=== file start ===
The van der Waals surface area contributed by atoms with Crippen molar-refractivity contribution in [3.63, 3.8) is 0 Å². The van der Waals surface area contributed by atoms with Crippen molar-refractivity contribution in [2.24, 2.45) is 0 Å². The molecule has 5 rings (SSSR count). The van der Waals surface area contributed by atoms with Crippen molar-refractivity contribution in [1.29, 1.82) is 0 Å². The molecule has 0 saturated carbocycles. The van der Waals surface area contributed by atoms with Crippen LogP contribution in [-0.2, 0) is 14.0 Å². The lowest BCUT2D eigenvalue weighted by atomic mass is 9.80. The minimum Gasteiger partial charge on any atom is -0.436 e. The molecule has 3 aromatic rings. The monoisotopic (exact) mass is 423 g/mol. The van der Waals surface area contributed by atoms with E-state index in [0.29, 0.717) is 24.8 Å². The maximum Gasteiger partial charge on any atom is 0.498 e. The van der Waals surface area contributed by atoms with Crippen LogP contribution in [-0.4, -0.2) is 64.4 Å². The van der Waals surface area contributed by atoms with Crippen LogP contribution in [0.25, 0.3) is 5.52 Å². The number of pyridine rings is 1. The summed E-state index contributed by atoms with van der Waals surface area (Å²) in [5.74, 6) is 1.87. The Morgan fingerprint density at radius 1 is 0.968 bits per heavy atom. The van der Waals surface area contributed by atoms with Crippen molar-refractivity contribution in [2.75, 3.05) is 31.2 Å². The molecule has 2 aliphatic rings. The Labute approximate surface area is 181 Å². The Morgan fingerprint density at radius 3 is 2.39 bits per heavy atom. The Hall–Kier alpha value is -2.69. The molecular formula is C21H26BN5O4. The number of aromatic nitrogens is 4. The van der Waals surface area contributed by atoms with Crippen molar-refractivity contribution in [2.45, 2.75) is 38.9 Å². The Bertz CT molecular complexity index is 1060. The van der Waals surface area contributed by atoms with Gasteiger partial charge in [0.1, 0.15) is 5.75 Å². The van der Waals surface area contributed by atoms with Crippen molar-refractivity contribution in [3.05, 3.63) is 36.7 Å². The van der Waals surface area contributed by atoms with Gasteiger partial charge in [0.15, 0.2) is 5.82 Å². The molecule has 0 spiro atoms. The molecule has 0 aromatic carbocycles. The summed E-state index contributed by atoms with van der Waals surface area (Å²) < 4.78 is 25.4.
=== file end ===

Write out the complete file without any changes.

The van der Waals surface area contributed by atoms with Crippen molar-refractivity contribution in [3.63, 3.8) is 0 Å². The van der Waals surface area contributed by atoms with Crippen molar-refractivity contribution in [2.24, 2.45) is 0 Å². The molecule has 5 rings (SSSR count). The van der Waals surface area contributed by atoms with Crippen molar-refractivity contribution in [1.29, 1.82) is 0 Å². The molecule has 0 saturated carbocycles. The van der Waals surface area contributed by atoms with Crippen LogP contribution in [-0.2, 0) is 14.0 Å². The lowest BCUT2D eigenvalue weighted by atomic mass is 9.80. The minimum Gasteiger partial charge on any atom is -0.436 e. The molecule has 3 aromatic rings. The monoisotopic (exact) mass is 423 g/mol. The van der Waals surface area contributed by atoms with E-state index in [0.29, 0.717) is 24.8 Å². The maximum Gasteiger partial charge on any atom is 0.498 e. The van der Waals surface area contributed by atoms with Crippen LogP contribution in [-0.4, -0.2) is 64.4 Å². The van der Waals surface area contributed by atoms with Crippen LogP contribution in [0.25, 0.3) is 5.52 Å². The number of pyridine rings is 1. The summed E-state index contributed by atoms with van der Waals surface area (Å²) in [5.74, 6) is 1.87. The Morgan fingerprint density at radius 1 is 0.968 bits per heavy atom. The van der Waals surface area contributed by atoms with Crippen molar-refractivity contribution in [2.75, 3.05) is 31.2 Å². The molecule has 2 aliphatic rings. The Labute approximate surface area is 181 Å². The Morgan fingerprint density at radius 3 is 2.39 bits per heavy atom. The Hall–Kier alpha value is -2.69. The molecular formula is C21H26BN5O4. The number of aromatic nitrogens is 4. The van der Waals surface area contributed by atoms with Crippen molar-refractivity contribution in [2.45, 2.75) is 38.9 Å². The Bertz CT molecular complexity index is 1060. The van der Waals surface area contributed by atoms with Gasteiger partial charge in [0.1, 0.15) is 5.75 Å². The van der Waals surface area contributed by atoms with Crippen molar-refractivity contribution in [3.05, 3.63) is 36.7 Å². The van der Waals surface area contributed by atoms with Gasteiger partial charge in [0.15, 0.2) is 5.82 Å². The molecule has 0 spiro atoms. The molecule has 0 aromatic carbocycles. The summed E-state index contributed by atoms with van der Waals surface area (Å²) < 4.78 is 25.4.